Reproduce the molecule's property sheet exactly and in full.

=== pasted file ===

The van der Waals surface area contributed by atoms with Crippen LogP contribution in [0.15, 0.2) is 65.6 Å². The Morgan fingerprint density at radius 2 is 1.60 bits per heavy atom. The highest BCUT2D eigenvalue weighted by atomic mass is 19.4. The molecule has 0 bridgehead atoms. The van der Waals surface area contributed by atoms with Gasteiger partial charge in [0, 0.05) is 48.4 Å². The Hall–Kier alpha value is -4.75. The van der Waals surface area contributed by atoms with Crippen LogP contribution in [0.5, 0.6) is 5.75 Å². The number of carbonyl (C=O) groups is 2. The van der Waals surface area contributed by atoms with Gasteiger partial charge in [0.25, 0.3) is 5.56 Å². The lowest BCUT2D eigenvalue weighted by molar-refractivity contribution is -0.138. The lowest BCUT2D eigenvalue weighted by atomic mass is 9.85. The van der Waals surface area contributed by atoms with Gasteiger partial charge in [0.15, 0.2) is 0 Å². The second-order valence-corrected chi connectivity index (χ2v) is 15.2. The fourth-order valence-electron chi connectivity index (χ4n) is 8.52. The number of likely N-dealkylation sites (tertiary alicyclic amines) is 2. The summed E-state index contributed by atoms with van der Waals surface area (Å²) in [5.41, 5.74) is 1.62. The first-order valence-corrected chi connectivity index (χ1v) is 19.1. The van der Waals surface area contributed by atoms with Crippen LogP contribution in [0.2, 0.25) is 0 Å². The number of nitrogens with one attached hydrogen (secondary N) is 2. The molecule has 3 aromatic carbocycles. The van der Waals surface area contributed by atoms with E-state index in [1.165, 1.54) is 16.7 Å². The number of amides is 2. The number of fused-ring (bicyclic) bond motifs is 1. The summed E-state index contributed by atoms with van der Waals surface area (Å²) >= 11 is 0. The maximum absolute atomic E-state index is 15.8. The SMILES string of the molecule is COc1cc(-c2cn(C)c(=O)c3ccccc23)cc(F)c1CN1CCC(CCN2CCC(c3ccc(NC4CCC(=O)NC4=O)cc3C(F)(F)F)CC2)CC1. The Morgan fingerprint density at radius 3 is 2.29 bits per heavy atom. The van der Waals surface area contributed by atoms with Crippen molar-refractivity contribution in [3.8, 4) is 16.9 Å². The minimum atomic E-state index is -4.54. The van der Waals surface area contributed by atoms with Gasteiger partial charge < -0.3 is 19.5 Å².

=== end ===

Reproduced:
The van der Waals surface area contributed by atoms with Crippen LogP contribution in [0.15, 0.2) is 65.6 Å². The Morgan fingerprint density at radius 2 is 1.60 bits per heavy atom. The highest BCUT2D eigenvalue weighted by atomic mass is 19.4. The molecule has 0 bridgehead atoms. The van der Waals surface area contributed by atoms with Gasteiger partial charge in [0, 0.05) is 48.4 Å². The Hall–Kier alpha value is -4.75. The van der Waals surface area contributed by atoms with Crippen LogP contribution in [0.5, 0.6) is 5.75 Å². The number of carbonyl (C=O) groups is 2. The van der Waals surface area contributed by atoms with Gasteiger partial charge in [0.25, 0.3) is 5.56 Å². The lowest BCUT2D eigenvalue weighted by molar-refractivity contribution is -0.138. The lowest BCUT2D eigenvalue weighted by atomic mass is 9.85. The van der Waals surface area contributed by atoms with Gasteiger partial charge in [0.15, 0.2) is 0 Å². The second-order valence-corrected chi connectivity index (χ2v) is 15.2. The fourth-order valence-electron chi connectivity index (χ4n) is 8.52. The number of likely N-dealkylation sites (tertiary alicyclic amines) is 2. The summed E-state index contributed by atoms with van der Waals surface area (Å²) in [5.41, 5.74) is 1.62. The first-order valence-corrected chi connectivity index (χ1v) is 19.1. The van der Waals surface area contributed by atoms with Crippen LogP contribution in [0.2, 0.25) is 0 Å². The number of nitrogens with one attached hydrogen (secondary N) is 2. The molecule has 3 aromatic carbocycles. The van der Waals surface area contributed by atoms with E-state index in [1.165, 1.54) is 16.7 Å². The number of amides is 2. The number of fused-ring (bicyclic) bond motifs is 1. The summed E-state index contributed by atoms with van der Waals surface area (Å²) >= 11 is 0. The maximum absolute atomic E-state index is 15.8. The SMILES string of the molecule is COc1cc(-c2cn(C)c(=O)c3ccccc23)cc(F)c1CN1CCC(CCN2CCC(c3ccc(NC4CCC(=O)NC4=O)cc3C(F)(F)F)CC2)CC1. The Morgan fingerprint density at radius 3 is 2.29 bits per heavy atom. The van der Waals surface area contributed by atoms with Crippen molar-refractivity contribution in [3.8, 4) is 16.9 Å². The minimum atomic E-state index is -4.54. The van der Waals surface area contributed by atoms with Gasteiger partial charge < -0.3 is 19.5 Å².